Cummins Range currently hosts Australia’s fourth largest rare earth resource of 13 million tonnes grading 1.13 per cent total rare earths oxide (TREO), a significant portion of which is believed to consist of high-value neodymium and praseodymium.

Energy Fuels to Present at The LD 500 Conference

Mr. Chalmers will provide investors with an update on the Company's various critical mineral initiatives, including uranium production, uranium and vanadium inventories, potential U.S. government action to support U.S. uranium miners, elimination of debt, and progress on the Company's rare earth element ("REE") processing program.

Medallion Completes $1.6M Private Placement with Lead Investments from Talaxis and Amvest

The Company issued 10,666,667 units (each a “Unit”) in the private placement (the “Placement”), at a purchase price of $0.15 per Unit for gross proceeds of $1,600,000. Each Unit consists of one common share in the capital of the Company (a “Common Share”) and one-half of a transferable Common Share purchase warrant (each whole warrant, a “Warrant”), exercisable to acquire one additional Common Share at an exercise price of $0.20 until August 25 2023.  Medallion has paid finders’ fees with respect to the Placement to Leede Jones Gable Inc., Mann Mann Jensen Partners LP, and PI Financial Corp. in the aggregate amount of $65,620, and 437,467 finders’ options, each finders’ option exercisable to acquire one Common Share at an exercise price of $0.25 until August 25 2022.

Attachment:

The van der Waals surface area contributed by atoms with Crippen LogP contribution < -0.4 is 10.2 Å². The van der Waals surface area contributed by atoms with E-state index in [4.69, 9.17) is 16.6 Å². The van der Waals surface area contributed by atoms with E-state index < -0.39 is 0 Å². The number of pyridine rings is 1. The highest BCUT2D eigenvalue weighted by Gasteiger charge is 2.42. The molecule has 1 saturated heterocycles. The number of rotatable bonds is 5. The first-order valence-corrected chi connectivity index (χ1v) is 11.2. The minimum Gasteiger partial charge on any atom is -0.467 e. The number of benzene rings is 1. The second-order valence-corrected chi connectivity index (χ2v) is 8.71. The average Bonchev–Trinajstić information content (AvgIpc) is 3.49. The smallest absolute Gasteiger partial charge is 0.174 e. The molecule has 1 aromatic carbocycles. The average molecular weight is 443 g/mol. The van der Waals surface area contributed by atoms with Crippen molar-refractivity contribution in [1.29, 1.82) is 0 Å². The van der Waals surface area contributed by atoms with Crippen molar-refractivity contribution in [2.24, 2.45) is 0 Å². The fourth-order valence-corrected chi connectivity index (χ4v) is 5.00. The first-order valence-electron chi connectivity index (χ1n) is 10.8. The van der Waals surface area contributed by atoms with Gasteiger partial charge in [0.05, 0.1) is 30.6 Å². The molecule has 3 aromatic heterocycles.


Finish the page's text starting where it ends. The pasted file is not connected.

Comment: Compared to the current MDL.V share price of C$0.25, this is very cheap.

China's flooding slams rare earth, fertilizer and other industries

Weeks of flooding along the Yangtze River, China's longest waterway, has crippled commodity production, weighing on an economy that has been shaking off the coronavirus downturn.

Though authorities have not revealed total economic losses caused by the deluge of rain since June, several companies whose production plants have been submerged have ceased operations.